6 Amazingly Unique Homes
We all have a sense of the “ideal architecture” for our home.
Perhaps it’s a Craftsman style home with square column supports and cedar shingle siding, or a Spanish Revival with terra cotta and a flat roof. But what if you step away from traditional architecture and explore some home a little out of the ordinary.
Well today, we’ve found 6 odd homes that may not inspire you to build a new home, or throw out your house plans, but will entertain you.
For our first home we travel to France with Web Urbanist Magazine to explore the iconic “Bubble House”, who’s construction began in the 1970’s by architect Antti Lovag for fashion designer Pierre Cardin.
The dome shaped architecture and interior rooms, and submarine like windows may have you thinking of an underwater laboratory in a science fiction movie, but you’ll put your feet back on the ground when you see the modern, and colorful interior. And you’ll never leave once you get a glimpse of the beautiful Mediterranean views.
For our second home we travel to Japan, to explore a home that challenges our view of the one thing we all take for granted for every home – privacy. The Transparent house leaves nothing to the imagination and reveals everything to anyone who might walk by. Designed by architect, Sou Fujimoto Architects.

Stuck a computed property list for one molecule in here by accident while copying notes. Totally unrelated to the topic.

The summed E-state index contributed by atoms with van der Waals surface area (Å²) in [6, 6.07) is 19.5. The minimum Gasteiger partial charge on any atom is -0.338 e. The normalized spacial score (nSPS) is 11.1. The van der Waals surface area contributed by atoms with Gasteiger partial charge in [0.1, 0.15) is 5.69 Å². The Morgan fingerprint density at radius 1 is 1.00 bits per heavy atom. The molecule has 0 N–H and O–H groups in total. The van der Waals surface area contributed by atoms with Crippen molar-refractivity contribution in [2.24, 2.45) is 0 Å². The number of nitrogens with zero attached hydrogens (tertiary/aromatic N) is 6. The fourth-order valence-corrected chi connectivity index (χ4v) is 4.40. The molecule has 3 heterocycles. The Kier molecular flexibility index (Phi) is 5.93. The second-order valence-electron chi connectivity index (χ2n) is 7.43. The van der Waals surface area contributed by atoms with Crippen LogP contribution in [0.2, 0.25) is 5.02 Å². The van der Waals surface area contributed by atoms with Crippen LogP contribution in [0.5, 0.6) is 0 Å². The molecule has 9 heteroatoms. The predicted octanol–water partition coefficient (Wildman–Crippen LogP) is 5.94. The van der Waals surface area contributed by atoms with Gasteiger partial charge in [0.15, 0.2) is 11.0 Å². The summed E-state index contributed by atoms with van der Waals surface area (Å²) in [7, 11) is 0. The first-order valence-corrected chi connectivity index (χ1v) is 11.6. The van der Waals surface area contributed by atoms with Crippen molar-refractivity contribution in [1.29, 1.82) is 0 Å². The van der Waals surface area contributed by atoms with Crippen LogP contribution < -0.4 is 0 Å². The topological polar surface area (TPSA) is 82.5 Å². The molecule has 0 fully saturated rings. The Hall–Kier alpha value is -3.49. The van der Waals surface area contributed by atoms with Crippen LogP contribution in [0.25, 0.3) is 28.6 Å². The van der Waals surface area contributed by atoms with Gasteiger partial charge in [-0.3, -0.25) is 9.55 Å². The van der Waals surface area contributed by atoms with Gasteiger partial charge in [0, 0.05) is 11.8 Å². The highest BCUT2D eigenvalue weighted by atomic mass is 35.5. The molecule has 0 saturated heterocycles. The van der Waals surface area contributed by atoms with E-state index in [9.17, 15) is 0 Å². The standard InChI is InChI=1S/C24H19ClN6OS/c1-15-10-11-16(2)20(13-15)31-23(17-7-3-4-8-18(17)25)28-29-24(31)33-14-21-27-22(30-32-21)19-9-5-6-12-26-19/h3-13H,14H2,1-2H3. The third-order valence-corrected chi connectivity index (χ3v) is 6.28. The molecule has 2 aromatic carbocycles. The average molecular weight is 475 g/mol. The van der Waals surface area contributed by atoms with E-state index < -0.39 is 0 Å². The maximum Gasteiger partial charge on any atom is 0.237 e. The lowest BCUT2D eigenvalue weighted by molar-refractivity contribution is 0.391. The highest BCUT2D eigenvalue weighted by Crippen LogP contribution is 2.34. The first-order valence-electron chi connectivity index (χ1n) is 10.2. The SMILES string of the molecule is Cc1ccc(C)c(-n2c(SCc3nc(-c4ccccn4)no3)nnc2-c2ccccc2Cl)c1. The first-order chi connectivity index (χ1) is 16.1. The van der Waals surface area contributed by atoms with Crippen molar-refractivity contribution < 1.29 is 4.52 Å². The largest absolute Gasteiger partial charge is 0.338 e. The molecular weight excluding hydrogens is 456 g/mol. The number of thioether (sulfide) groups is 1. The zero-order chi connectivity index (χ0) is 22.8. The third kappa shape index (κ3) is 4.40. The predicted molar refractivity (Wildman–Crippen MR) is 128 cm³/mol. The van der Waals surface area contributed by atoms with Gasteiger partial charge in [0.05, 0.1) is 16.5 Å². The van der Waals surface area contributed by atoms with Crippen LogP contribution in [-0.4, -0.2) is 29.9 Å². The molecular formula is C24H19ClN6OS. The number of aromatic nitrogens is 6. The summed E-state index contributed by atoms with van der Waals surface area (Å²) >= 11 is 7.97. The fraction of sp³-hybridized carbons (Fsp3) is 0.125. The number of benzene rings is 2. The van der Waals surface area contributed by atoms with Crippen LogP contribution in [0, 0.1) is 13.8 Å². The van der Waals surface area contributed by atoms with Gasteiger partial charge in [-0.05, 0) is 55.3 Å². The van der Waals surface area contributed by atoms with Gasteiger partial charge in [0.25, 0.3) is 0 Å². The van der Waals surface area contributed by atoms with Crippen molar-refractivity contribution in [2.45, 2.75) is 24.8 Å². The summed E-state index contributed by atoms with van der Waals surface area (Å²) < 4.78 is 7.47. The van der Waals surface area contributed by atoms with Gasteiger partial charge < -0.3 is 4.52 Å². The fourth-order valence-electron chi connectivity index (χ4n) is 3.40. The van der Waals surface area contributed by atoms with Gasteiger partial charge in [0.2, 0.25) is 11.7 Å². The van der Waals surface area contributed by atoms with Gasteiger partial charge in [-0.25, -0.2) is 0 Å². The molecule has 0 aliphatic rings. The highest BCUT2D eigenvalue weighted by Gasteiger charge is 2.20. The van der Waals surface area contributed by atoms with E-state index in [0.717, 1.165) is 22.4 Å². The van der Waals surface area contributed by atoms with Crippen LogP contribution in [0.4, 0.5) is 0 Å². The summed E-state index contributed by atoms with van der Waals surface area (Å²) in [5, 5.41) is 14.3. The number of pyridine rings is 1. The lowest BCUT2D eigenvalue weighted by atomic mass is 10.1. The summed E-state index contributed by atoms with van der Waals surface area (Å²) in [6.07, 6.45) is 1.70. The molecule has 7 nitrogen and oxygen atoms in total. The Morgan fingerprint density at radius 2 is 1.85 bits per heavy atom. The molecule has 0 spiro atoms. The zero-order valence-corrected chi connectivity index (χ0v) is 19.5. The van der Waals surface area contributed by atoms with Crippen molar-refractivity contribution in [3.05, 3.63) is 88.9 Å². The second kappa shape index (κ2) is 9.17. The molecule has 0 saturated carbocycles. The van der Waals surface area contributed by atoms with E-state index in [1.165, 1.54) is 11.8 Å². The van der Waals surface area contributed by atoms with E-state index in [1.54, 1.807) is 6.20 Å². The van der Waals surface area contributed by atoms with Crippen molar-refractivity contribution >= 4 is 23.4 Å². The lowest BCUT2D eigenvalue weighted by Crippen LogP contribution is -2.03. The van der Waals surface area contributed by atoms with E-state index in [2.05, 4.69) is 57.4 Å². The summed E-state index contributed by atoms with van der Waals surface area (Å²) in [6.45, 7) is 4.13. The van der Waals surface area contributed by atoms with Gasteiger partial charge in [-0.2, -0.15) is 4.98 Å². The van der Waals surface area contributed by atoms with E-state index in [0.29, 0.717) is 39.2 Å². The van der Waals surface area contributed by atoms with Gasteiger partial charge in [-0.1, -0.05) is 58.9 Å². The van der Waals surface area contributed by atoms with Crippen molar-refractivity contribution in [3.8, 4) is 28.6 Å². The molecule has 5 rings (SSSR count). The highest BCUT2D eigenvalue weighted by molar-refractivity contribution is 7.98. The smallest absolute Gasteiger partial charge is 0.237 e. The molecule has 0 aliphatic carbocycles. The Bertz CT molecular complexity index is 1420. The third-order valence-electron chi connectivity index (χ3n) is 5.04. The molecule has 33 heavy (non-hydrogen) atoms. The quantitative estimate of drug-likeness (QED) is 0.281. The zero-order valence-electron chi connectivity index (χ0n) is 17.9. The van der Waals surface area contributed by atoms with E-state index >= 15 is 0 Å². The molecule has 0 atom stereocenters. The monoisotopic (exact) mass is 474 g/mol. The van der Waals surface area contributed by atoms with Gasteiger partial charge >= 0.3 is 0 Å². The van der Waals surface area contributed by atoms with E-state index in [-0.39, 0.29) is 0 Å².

From Japan we travel to Indonesia to explore a home design that combines form, function and creating safer environments for its inhabitants. When the village of New Ngelepen was all but destroyed in a 2006 earthquake the company Domes for the World designed an entire community made of 71 Eco Shell dome shaped homes.
For our next house we cross the ocean to Australia. Imagine a home where you can alter your view without moving from your favorite room. While this home may not seem “strange” at first, once you understand what it can “do”, you might just be looking into it for your own home.
This home not only boasts sustainable, ecologically friendly design, but a motorized foundation that allows the home to rotate. That comes in handy in the Manning Valley of Wingtam NSW with the richly colored forests and mountain views.
For our fifth house we move to North America and the beautiful area of Malibu. Here lays a home built for the late Dick Clark. When it was first built, it was coined “The Flinstone house”, but now it seems to be a architectural oddity that is having a hard time getting sold.
Despite it caveman appearance, the interior has many desirable characteristics. The light, cream colors interior makes the space seem very open. The archaic rock formations between rooms create many crevices and crannies creating an interesting architectural detail.
The expansive ocean views aren’t so bad either from the mountain top perch.
Last, but certainly not least we move to Mexico and explore the Nautilus House. The colorful glass mosaic carries over into the entrance, where you are greeted by lush grass carpets and stone stepping paths. Read more about this home here.